I never expected to ever finish the original Final Fantasy. I first encountered it during the early days of my retro fixation, and within an hour or so realized that I did not have the patience to put up with a JRPG of such vintage. For a long time, I had a difficult relationship with JRPGs in general. I often derided the repetitive, turn-based random battles and meandering, uneven storytelling that are extremely prevalent in the most revered titles in the genre. Years later, I forced myself to acquire a taste for the mechanics I had long avoided, consummating my new appreciation by playing through the first two Dragon Quests.
Final Fantasy, on the other hand, I had still viewed with apprehension. It has taken me some time to finally gird myself and take the plunge, but having now played it to completion, I feel I’ve finally grown as a person and learned to accept the series into my heart. The game, though; it’s fine. Just fine.
YOU’VE FINALLY ARRIVED, NOW GET TO WORK
Final Fantasy kicks off with your chosen four characters arriving at a castle and being told that you need to hurry up and restore power to four elemental orbs to avert crisis. It’s pretty par the course, as far as old RPG’s go, eschewing such pleasantries as character motivation. You travel the world, build up your characters, right wrongs, and aim to defeat some ambiguously evil villain. Pretty basic stuff. I’d be more interested in what happened before the events of the game. Who are these people? Where did they get the de-powered orbs? Are they friends or did they just meet in the bar and bond over their possession of inert magical relics?
While the story doesn’t present much in the way of ambitious ideas, the gameplay at least features an early look at the series’ signature variety. Every segment of the game offers something new within the realm of its otherwise standard gameplay. Through the use of an ever-expanding collection of keys and vehicles, the world slowly opens up over time and offers something different over every hill. It’s not so much that the gameplay ever diverges from the typical JRPG grind, but it manages to prevent things from growing mundane by transplanting it into interesting new situations.
ONE SIZE DOES NOT FIT ALL
Old RPG’s have a habit of featuring restrictively obtuse mechanics, and Final Fantasy is certainly no exception to that. From the outset, you get to build your party using six class types. Each class is only capable of using a specific set of spells and equipment, but the game refuses to provide any reasonable indication of who can use what. This would be fine if ninjas were restricted to nunchaku and mages used staves, but certain characters are counter-intuitively restricted to specific equipment. The ninja can use some swords, but not others, and mages can use some staves, but not others. The same goes for armor; it all seems very arbitrary. The only way to tell if a character can or can’t use an item is by attempting to equip it, which leads to situations where you drop hard earned G on something and then find out that it’s not even usable by your party.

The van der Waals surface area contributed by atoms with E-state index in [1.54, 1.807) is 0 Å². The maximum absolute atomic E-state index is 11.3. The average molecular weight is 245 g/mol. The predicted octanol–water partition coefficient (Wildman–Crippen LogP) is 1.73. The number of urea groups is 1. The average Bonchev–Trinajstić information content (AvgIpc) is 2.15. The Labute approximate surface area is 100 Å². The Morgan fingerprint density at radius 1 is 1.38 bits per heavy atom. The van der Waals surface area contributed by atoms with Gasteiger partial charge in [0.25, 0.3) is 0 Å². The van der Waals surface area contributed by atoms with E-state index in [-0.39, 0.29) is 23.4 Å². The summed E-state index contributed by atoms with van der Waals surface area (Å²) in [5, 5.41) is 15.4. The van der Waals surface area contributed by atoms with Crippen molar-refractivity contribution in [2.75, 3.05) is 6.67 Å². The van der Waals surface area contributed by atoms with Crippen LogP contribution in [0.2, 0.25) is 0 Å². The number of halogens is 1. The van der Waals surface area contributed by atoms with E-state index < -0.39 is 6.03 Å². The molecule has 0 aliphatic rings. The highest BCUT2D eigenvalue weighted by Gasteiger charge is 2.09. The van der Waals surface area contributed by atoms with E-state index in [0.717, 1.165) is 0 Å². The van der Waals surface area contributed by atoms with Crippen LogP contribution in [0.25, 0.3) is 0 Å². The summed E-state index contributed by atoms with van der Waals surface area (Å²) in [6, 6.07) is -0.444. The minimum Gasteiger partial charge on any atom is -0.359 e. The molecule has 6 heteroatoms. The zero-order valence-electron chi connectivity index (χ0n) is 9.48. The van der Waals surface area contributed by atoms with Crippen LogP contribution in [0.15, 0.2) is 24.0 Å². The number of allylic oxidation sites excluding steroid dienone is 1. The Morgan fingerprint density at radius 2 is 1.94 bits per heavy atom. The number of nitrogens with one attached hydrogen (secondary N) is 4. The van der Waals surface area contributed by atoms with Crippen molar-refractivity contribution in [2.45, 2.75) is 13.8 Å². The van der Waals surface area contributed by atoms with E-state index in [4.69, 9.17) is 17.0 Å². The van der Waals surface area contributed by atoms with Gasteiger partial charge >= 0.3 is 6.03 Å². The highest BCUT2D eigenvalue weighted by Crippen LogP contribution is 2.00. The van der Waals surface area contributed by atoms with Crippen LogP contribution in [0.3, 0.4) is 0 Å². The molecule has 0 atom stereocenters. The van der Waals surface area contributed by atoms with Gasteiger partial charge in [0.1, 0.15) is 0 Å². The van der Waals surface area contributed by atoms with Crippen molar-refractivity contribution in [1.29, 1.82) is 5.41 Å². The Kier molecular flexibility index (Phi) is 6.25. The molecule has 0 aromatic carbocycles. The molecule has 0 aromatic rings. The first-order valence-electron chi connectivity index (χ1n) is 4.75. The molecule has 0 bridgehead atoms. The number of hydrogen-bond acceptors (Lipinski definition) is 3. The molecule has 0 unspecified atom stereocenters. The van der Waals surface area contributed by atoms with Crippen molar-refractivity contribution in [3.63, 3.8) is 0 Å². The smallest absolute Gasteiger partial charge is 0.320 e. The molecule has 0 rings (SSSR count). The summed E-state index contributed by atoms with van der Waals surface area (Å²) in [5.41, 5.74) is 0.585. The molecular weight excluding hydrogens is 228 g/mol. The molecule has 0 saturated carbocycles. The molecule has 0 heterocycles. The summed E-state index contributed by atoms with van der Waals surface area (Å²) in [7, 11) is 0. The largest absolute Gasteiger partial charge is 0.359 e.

It all comes down to the interface being a pile of smoldering hate; which is something of a Final Fantasy tradition. The effects that equipment have on character stats aren’t easily compared, so the only way to know if one weapon is better or worse than another is to check the status screen, equip the weapon, then go back into the status screen to see what changed. And yet, that still doesn’t reveal what additional effects that equipment has. The effects of spells can at least be found within the game’s 80 page instruction booklet, but you’re on your own to figure out the equipment.
WORD ON THE STREET
Contrary to my experience with the interface, what really surprised me about Final Fantasy was how easy it was to figure out. Perhaps I’ve been jaded by the constant need to walk around in 8-bit circles in an effort to find the solution to the obtuse puzzles often found in the early days of adventuring, but Final Fantasy is refreshingly straightforward. At times, the way forward isn’t always clear, but if you take the time to talk to the world’s various townsfolk, you’ll more often than not find the information you need.
The translation itself has issues, especially when it comes to names. Your four heroes can only have names that fit a maximum of four characters, a holdover constraint from its native Japanese script. This necessitates either heavy abbreviation of your desired names, or the cheeky usage of other such four-letter words. Likewise, spells and equipment carry similar limitations, leaving mysteries like what the AMUT spell is actually supposed to be used for (spoiler: it’s practically useless). The dialogue is, at least, reasonably well done. It’s rather dry, but at least it’s to the point.
IT’S THERE AND THERE IT IS
While the series may have grown into one of gaming’s best known franchises, the original Final Fantasy is merely okay. It’s above-par for a primordial RPG, and obviously proved itself to be a capable foundation for the series as a whole, it just doesn’t do much to justify a revisiting outside its historical significance. I honestly had more fun with the original Dragon Quest (or Dragon Warrior, as it was known in North America at the time) and its sequel, both of which may have demonstrated some of the same problems that Final Fantasy has on display, but at least they have a lot of personality. But while Final Fantasy lacks a lot of the imagination that would help make later games in the franchise stand apart from their contemporaries, it cemented a number of conventions that would help the series become the force it is today.
This review was conducted on an NES using an original cartridge. Game was paid for by the author.